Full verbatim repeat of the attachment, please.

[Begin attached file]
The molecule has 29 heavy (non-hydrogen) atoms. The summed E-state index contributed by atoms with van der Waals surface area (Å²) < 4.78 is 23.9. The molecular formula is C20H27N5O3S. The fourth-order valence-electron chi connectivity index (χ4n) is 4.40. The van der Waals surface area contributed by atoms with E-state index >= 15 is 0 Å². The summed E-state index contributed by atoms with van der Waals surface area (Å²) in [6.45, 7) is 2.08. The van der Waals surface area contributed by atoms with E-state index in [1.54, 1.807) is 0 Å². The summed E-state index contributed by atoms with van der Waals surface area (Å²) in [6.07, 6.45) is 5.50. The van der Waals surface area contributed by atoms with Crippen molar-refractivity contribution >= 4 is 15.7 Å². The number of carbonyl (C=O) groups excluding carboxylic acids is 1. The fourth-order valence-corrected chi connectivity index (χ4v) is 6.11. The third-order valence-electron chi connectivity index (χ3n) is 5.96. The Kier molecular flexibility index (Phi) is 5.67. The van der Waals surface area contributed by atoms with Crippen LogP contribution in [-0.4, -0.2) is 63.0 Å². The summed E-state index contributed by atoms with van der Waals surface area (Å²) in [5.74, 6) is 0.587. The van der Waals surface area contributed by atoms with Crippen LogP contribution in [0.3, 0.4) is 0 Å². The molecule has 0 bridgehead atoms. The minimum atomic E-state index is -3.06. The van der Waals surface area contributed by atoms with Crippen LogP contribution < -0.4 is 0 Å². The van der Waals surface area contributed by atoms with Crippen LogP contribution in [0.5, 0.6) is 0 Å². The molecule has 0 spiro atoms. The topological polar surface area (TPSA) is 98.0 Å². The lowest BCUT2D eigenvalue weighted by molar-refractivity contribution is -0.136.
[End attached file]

The molecule has 29 heavy (non-hydrogen) atoms. The summed E-state index contributed by atoms with van der Waals surface area (Å²) < 4.78 is 23.9. The molecular formula is C20H27N5O3S. The fourth-order valence-electron chi connectivity index (χ4n) is 4.40. The van der Waals surface area contributed by atoms with E-state index >= 15 is 0 Å². The summed E-state index contributed by atoms with van der Waals surface area (Å²) in [6.45, 7) is 2.08. The van der Waals surface area contributed by atoms with E-state index in [1.54, 1.807) is 0 Å². The summed E-state index contributed by atoms with van der Waals surface area (Å²) in [6.07, 6.45) is 5.50. The van der Waals surface area contributed by atoms with Crippen molar-refractivity contribution >= 4 is 15.7 Å². The number of carbonyl (C=O) groups excluding carboxylic acids is 1. The fourth-order valence-corrected chi connectivity index (χ4v) is 6.11. The third-order valence-electron chi connectivity index (χ3n) is 5.96. The Kier molecular flexibility index (Phi) is 5.67. The van der Waals surface area contributed by atoms with Crippen LogP contribution in [-0.4, -0.2) is 63.0 Å². The summed E-state index contributed by atoms with van der Waals surface area (Å²) in [5.74, 6) is 0.587. The van der Waals surface area contributed by atoms with Crippen LogP contribution in [0.3, 0.4) is 0 Å². The molecule has 0 bridgehead atoms. The minimum atomic E-state index is -3.06. The van der Waals surface area contributed by atoms with Crippen LogP contribution < -0.4 is 0 Å². The van der Waals surface area contributed by atoms with Crippen LogP contribution in [0.5, 0.6) is 0 Å². The molecule has 0 spiro atoms. The topological polar surface area (TPSA) is 98.0 Å². The lowest BCUT2D eigenvalue weighted by molar-refractivity contribution is -0.136.